The Reverend Elizabeth Bowyer
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Introduction to the readings for the first Sunday in Epiphany, January 8, 2017

In our first reading from the Hebrew texts, the prophet Isaiah addresses an audience of dismayed and discouraged listeners newly returned to their beloved Jerusalem after forty years in exile. 

Listen to how Isaiah’s words of encouragement might offer a sense of hope in the midst of many swirling emotions and struggling re-building community entails.

Reading from Isaiah, Chapter 60: verses 1-6

Arise, shine, for your light has come

“Arise, shine; for your light has come, and the glory of God has risen upon you. 

For darkness shall cover the earth, and thick darkness the peoples; but God will arise upon you and God’s glory will appear over you. 

Nations shall come to your light, and kings to the brightness of your dawn. 

Lift up your eyes and look around; they all gather together, they come to you; your sons shall come from far away; and your daughters shall be carried in their nurses’ arms. 

Then you shall see and be radiant; your heart shall thrill and rejoice, because the abundance of the sea shall be brought to you, the wealth of the nations shall come to you. 

A multitude of camels shall cover you, the young camels of Midian and Ephah (pronounced ehf-ah); all those from Sheba shall come. 

They shall bring gold and frankincense, and shall proclaim the praise of the Lord.”

Here ends our first reading this day as we celebrate the start of the season of Epiphany.

In response to these words, let us sing together from VU 89

“From a Distant Home”.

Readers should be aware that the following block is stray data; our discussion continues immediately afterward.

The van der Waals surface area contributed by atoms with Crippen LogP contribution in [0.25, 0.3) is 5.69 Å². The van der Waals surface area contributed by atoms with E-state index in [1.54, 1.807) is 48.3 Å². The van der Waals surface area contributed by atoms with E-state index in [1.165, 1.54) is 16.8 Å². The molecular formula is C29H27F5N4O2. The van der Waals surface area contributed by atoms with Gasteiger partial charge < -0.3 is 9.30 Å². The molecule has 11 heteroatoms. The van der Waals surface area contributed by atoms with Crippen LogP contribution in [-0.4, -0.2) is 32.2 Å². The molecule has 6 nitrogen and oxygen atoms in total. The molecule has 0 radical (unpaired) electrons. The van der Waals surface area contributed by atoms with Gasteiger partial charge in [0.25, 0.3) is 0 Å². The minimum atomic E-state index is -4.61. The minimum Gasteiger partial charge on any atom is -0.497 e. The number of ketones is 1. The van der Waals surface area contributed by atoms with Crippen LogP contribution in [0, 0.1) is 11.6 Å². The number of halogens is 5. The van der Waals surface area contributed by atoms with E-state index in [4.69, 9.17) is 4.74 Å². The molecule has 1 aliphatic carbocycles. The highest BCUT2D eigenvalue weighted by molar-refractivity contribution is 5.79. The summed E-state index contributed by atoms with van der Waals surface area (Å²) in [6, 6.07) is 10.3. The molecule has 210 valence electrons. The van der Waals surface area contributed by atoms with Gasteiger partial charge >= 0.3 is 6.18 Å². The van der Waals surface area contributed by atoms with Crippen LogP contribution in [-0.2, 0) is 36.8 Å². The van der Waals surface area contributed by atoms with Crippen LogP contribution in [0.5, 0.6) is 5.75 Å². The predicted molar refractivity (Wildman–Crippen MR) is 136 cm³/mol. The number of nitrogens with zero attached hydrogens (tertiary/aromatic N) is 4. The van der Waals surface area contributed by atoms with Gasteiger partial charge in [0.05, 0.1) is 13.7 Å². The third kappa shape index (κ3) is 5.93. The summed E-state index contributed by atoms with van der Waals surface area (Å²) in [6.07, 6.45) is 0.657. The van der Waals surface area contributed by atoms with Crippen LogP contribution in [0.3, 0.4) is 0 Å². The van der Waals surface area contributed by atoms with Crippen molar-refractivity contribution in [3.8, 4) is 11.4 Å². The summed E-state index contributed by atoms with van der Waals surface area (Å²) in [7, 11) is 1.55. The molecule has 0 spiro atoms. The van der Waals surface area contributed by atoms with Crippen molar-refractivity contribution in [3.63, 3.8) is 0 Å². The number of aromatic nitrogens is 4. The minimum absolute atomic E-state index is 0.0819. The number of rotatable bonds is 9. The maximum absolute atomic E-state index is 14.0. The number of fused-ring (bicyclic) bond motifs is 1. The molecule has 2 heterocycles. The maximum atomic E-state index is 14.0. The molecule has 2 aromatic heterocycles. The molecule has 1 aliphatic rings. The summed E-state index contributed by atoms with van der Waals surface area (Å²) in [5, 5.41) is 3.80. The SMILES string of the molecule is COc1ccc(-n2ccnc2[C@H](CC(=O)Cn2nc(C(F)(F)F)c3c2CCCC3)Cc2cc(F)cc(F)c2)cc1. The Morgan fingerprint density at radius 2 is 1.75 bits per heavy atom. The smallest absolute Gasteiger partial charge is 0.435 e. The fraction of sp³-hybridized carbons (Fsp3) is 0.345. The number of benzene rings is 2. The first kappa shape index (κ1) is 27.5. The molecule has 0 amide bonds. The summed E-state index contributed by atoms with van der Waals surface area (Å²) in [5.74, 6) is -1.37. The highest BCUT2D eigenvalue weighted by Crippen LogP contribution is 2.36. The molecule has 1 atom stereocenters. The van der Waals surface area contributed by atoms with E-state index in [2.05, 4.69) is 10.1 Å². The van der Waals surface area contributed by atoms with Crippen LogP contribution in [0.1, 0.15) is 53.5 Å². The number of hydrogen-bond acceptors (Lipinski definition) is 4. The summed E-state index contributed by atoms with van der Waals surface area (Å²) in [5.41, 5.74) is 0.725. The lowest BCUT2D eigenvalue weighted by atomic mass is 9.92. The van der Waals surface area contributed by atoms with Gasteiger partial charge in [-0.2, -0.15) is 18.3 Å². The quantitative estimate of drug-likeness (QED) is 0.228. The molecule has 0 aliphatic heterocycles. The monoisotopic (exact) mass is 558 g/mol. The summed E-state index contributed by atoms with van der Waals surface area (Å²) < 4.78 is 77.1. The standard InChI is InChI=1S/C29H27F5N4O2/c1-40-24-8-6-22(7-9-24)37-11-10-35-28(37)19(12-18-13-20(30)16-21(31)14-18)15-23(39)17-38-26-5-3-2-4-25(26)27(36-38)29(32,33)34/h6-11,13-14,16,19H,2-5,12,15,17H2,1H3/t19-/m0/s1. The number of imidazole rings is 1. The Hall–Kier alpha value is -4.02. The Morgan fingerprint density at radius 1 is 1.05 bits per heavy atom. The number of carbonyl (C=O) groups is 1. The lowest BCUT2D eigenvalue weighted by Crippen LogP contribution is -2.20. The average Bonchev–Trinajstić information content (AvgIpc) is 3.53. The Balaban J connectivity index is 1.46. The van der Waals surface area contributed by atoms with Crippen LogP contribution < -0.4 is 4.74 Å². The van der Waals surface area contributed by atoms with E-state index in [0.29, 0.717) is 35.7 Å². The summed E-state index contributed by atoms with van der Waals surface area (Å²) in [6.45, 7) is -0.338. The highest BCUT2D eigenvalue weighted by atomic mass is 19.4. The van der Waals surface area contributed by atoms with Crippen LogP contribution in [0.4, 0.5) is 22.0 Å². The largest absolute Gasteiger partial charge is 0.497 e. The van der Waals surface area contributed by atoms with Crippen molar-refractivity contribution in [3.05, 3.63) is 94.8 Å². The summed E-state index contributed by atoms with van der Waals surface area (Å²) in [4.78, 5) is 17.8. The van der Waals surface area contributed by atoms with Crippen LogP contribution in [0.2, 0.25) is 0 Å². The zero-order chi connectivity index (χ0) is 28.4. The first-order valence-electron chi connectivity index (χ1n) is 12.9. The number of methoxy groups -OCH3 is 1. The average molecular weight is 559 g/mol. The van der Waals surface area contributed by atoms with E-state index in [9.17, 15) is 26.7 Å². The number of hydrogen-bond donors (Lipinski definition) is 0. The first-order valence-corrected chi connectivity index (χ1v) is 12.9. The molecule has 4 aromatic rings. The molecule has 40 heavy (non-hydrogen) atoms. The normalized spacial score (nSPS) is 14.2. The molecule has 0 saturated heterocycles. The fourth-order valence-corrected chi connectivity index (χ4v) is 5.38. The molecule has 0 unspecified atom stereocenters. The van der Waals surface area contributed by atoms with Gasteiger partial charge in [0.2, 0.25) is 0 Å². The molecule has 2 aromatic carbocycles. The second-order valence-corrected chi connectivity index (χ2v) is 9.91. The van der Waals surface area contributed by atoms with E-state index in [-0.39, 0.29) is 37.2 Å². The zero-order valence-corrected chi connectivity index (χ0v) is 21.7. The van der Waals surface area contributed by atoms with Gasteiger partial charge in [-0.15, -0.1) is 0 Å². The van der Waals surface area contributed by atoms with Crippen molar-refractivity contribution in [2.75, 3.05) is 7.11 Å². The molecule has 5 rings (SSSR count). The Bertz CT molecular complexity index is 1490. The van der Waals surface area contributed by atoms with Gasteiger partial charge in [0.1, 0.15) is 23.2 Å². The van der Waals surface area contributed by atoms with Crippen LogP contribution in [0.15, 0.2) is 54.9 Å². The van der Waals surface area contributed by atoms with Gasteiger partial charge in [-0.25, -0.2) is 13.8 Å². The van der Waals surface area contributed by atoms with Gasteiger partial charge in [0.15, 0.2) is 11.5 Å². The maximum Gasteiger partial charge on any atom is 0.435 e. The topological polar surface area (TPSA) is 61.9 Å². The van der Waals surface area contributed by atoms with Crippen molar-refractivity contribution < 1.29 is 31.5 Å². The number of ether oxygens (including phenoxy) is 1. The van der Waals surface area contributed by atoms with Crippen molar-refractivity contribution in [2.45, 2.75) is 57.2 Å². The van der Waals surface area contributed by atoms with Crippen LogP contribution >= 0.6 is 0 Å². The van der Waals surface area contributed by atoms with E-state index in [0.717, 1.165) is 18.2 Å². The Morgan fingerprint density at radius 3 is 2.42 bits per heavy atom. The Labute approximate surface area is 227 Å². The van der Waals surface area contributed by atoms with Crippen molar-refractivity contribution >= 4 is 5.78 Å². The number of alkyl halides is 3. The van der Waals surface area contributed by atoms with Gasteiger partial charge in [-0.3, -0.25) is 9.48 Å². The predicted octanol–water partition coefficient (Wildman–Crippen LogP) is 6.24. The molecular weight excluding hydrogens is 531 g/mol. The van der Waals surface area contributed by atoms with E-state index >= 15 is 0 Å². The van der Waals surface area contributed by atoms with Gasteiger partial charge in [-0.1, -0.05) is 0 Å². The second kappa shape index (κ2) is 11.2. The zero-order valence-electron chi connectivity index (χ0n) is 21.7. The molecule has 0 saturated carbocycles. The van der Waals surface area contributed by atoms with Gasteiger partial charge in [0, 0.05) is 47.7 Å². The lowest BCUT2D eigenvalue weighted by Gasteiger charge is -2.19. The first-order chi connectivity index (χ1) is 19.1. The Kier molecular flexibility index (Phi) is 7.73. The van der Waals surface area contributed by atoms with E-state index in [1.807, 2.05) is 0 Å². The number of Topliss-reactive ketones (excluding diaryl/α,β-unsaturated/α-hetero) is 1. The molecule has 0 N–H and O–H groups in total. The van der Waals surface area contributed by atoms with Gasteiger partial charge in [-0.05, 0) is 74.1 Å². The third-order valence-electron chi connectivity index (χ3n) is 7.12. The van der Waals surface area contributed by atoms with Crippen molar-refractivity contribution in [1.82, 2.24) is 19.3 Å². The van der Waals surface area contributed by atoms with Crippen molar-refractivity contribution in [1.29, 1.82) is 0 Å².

Our second reading for this morning comes to us from the gospel according to Matthew. 

It’s a familiar reading we have heard hinted about already this morning. 

First in our opening hymn and again in the Isaiah reading.

It's also a story within a story.

It’s a story about seekers and finders; about gift givers and gift receivers;


It’s a story about how when tradition and power are disturbed, malevolence is born.

It’s also a story about the manifestation of God’s glory in a most unexpected place.

Finally, it’s a story about how dreams embodied can change lives.

Listen with fresh ears to this story, taken from the second chapter of Matthew, verses 1-12 The Visit of the Magi

“In the time of King Herod, after Jesus was born in Bethlehem of Judea, wise men from the East came to Jerusalem, asking, “Where is the child who has been born king of the Jews? For we observed his star at its rising, and have come to pay him homage.” 

When King Herod heard this, he was frightened, and all Jerusalem with him; and calling together all the chief priests and scribes of the people, he inquired of them where the Messiah was to be born. 

They told him, “In Bethlehem of Judea; for so it has been written by the prophet:

‘And you, Bethlehem, in the land of Judah, are by no means least among the rules of Judah; for from you shall come a ruler who is to shepherd my people, Israel.’”

Then Herod secretly called for the wise men and learned from them the exact time when the star had appeared. 

Then he sent them to Bethlehem, saying, “Go and search diligently for the child; and when you have found him, bring me word so that I may also go and pay him homage.”

When they had heard the king, they set out; and there, ahead of them, went the star that they had seen at its rising, until it stopped over the place where the child was. 

When they saw that the star had stopped, they were overwhelmed with joy. 

On entering the house, they saw the child with Mary his mother; and they knelt down and paid him homage. 

Then, opening their treasure chests, they offered him gifts of gold, frankincense, and myrrh. 

And having been warned in a dream not to return to Herod, they left for their own country by another road. 

Listen to what the Spirit is saying to the church.

Thanks be to God, amen.